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SHREWSBURY, Massachusetts – Well it’s Christmas morning at last, and as I sit here waiting for the proverbial creatures to stir, even a mouse, I thought I’d chime in with some of the many thoughts running through my head. No doubt few of them are newsworthy, but it is, after all, a typically slow news week, and rather than manufacture stories I thought this might be fun.
1. Who would have thought that going to bed last night at 3AM, I would awake to an actual white Christmas? When I came home from the party last night, the sky was filled with stars. Not sure how this happened, but it sure is pretty, and I just know that to many it must seem just like magic!
2. I just love Christmas, and it’s not even my holiday. I mentioned that to one of my kids yesterday and he didn’t understand it. To him, Christmas was a time of exclusion, when most of his friends were getting decorating their homes, having huge family gatherings, and of course getting tons of presents. Granted, he got plenty of awesome things for Hanukkah, and of course we get eight days of gifts instead of one day, but it rarely seems like as big of a deal. That brings me to item 3.
3. For me, Christmas is just an awesome holiday, because even if I don’t celebrate the day itself for the same reason, I still celebrate the amazing traditions that go along with it, and the great friends I get to see, some of them only once a year. I know that each year the day before Christmas eve day I get to see the Gordon clan, and they are such amazing hosts. Christmas eve we’ve spent with the Siegelman’s for as long as I can remember, and that’s where I smoke my one cigar of the year in that somewhat testosterone filled cigar room in the basement. When I get home from their party in the wee hours of the morning, I exchange my traditional Christmas evening email with my dear and special friend in Hawaii, who somehow finds a way to celebrate just fine, even in 80 degree weather – with the occasional penguin in a palm tree.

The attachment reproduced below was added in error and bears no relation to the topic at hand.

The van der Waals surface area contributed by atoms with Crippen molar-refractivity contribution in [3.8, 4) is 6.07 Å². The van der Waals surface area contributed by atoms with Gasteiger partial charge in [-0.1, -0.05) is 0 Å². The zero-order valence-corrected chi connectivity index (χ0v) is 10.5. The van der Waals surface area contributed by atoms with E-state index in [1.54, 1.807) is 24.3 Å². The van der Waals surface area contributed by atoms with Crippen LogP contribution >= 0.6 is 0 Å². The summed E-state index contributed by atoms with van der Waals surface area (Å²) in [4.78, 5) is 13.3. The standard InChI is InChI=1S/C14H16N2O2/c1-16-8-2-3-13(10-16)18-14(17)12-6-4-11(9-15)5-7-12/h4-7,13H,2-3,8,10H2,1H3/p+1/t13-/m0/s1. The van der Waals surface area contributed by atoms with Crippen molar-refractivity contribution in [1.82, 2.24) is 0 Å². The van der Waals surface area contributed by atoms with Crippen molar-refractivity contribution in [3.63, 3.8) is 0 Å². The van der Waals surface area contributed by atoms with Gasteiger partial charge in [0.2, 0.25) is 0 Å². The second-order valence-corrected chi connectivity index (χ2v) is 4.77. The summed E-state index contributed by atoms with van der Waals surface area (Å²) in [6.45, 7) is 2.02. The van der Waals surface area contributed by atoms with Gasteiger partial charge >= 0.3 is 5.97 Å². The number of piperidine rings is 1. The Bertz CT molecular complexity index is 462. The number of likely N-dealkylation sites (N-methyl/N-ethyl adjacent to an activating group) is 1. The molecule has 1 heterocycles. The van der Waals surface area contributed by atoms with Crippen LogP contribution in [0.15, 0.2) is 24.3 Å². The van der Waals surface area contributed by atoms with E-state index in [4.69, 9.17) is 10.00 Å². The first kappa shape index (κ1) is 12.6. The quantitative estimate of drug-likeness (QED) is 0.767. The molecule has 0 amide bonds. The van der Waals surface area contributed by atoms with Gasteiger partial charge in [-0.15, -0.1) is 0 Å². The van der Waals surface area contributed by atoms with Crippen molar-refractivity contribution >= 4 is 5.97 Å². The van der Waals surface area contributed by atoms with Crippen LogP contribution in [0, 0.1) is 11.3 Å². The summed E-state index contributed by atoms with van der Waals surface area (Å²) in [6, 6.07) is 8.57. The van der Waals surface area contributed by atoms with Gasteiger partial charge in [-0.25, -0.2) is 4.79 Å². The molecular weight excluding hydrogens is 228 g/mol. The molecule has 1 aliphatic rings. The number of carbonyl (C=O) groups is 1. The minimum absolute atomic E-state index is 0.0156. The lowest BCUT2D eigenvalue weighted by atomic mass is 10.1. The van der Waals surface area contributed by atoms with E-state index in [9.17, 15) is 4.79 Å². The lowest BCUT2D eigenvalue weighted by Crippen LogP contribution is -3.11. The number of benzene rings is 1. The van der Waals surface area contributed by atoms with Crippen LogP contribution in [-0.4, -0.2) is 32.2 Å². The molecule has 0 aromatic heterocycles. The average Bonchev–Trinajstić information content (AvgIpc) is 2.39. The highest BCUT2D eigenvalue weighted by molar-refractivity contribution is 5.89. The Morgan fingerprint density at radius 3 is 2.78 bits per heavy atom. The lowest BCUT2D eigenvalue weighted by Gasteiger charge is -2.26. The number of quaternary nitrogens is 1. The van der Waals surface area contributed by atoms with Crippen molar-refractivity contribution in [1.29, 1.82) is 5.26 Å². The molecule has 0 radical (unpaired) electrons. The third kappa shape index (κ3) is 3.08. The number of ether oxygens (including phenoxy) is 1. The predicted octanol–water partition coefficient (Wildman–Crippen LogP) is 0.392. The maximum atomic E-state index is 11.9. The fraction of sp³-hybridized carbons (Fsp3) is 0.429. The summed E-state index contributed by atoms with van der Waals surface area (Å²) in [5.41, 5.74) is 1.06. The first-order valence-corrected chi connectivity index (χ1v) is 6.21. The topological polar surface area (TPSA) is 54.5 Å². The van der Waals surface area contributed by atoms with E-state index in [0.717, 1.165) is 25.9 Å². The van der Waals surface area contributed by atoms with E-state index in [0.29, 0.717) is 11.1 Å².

On Christmas Day, I must admit a bit of jealousy, not for the presents, but for the family closeness soon to come around 1:00 as they cut into that early dinner surrounded by loved ones. I reflect back over the years of my life and all the fun Christmas days in my past. Back in college, my girlfriend celebrated the holiday, so I can remember each Christmas Day with her family, and it was an amazing time. When I moved to Boston, and Jamie was working in Oncology at Children’s she volunteered to work on the holiday, so others could have the day off, and I would go hang out there for the day and play guitar for the kids who were too sick to leave the unit. That definitely helped me keep the things wrong in my life in some perspective. As I got older, I seemed to fall into that routine of doing what “my people” have done, almost since the days of Moses himself, which is to spend Christmas day eating Chinese food and going to the movies. Maybe I’ll finally get to see Lincoln today?